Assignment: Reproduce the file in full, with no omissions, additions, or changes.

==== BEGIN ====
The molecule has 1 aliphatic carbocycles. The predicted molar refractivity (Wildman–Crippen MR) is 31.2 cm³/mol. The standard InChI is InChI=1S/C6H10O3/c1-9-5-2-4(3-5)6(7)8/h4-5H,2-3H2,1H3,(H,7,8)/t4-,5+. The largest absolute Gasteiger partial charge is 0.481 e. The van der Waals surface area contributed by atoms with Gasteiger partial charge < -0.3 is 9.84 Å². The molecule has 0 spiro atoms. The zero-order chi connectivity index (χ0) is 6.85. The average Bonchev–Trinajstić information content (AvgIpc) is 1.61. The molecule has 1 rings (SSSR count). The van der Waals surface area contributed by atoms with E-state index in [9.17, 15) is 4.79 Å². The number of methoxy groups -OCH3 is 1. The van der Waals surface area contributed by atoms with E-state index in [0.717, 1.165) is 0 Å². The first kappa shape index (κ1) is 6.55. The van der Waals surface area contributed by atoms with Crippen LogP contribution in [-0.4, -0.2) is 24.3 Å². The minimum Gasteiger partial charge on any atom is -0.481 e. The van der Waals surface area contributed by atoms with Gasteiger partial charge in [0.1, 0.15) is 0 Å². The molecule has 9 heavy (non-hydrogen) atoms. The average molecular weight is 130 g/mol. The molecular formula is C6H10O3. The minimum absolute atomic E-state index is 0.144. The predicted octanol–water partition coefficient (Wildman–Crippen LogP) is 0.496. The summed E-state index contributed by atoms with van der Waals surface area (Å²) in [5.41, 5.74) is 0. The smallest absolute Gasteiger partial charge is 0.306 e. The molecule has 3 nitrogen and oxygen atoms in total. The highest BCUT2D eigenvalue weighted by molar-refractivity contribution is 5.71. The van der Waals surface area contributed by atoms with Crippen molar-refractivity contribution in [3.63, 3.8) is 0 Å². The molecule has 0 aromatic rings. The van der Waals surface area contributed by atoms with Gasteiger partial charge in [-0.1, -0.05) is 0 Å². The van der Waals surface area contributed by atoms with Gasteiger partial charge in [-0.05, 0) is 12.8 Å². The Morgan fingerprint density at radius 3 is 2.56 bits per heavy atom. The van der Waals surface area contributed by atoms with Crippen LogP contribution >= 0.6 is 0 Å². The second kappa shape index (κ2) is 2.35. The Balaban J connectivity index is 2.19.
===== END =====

The molecule has 1 aliphatic carbocycles. The predicted molar refractivity (Wildman–Crippen MR) is 31.2 cm³/mol. The standard InChI is InChI=1S/C6H10O3/c1-9-5-2-4(3-5)6(7)8/h4-5H,2-3H2,1H3,(H,7,8)/t4-,5+. The largest absolute Gasteiger partial charge is 0.481 e. The van der Waals surface area contributed by atoms with Gasteiger partial charge < -0.3 is 9.84 Å². The molecule has 0 spiro atoms. The zero-order chi connectivity index (χ0) is 6.85. The average Bonchev–Trinajstić information content (AvgIpc) is 1.61. The molecule has 1 rings (SSSR count). The van der Waals surface area contributed by atoms with E-state index in [9.17, 15) is 4.79 Å². The number of methoxy groups -OCH3 is 1. The van der Waals surface area contributed by atoms with E-state index in [0.717, 1.165) is 0 Å². The first kappa shape index (κ1) is 6.55. The van der Waals surface area contributed by atoms with Crippen LogP contribution in [-0.4, -0.2) is 24.3 Å². The minimum Gasteiger partial charge on any atom is -0.481 e. The van der Waals surface area contributed by atoms with Gasteiger partial charge in [0.1, 0.15) is 0 Å². The molecule has 9 heavy (non-hydrogen) atoms. The average molecular weight is 130 g/mol. The molecular formula is C6H10O3. The minimum absolute atomic E-state index is 0.144. The predicted octanol–water partition coefficient (Wildman–Crippen LogP) is 0.496. The summed E-state index contributed by atoms with van der Waals surface area (Å²) in [5.41, 5.74) is 0. The smallest absolute Gasteiger partial charge is 0.306 e. The molecule has 3 nitrogen and oxygen atoms in total. The highest BCUT2D eigenvalue weighted by molar-refractivity contribution is 5.71. The van der Waals surface area contributed by atoms with Crippen molar-refractivity contribution in [3.63, 3.8) is 0 Å². The molecule has 0 aromatic rings. The van der Waals surface area contributed by atoms with Gasteiger partial charge in [-0.1, -0.05) is 0 Å². The van der Waals surface area contributed by atoms with Gasteiger partial charge in [-0.05, 0) is 12.8 Å². The Morgan fingerprint density at radius 3 is 2.56 bits per heavy atom. The van der Waals surface area contributed by atoms with Crippen LogP contribution >= 0.6 is 0 Å². The second kappa shape index (κ2) is 2.35. The Balaban J connectivity index is 2.19.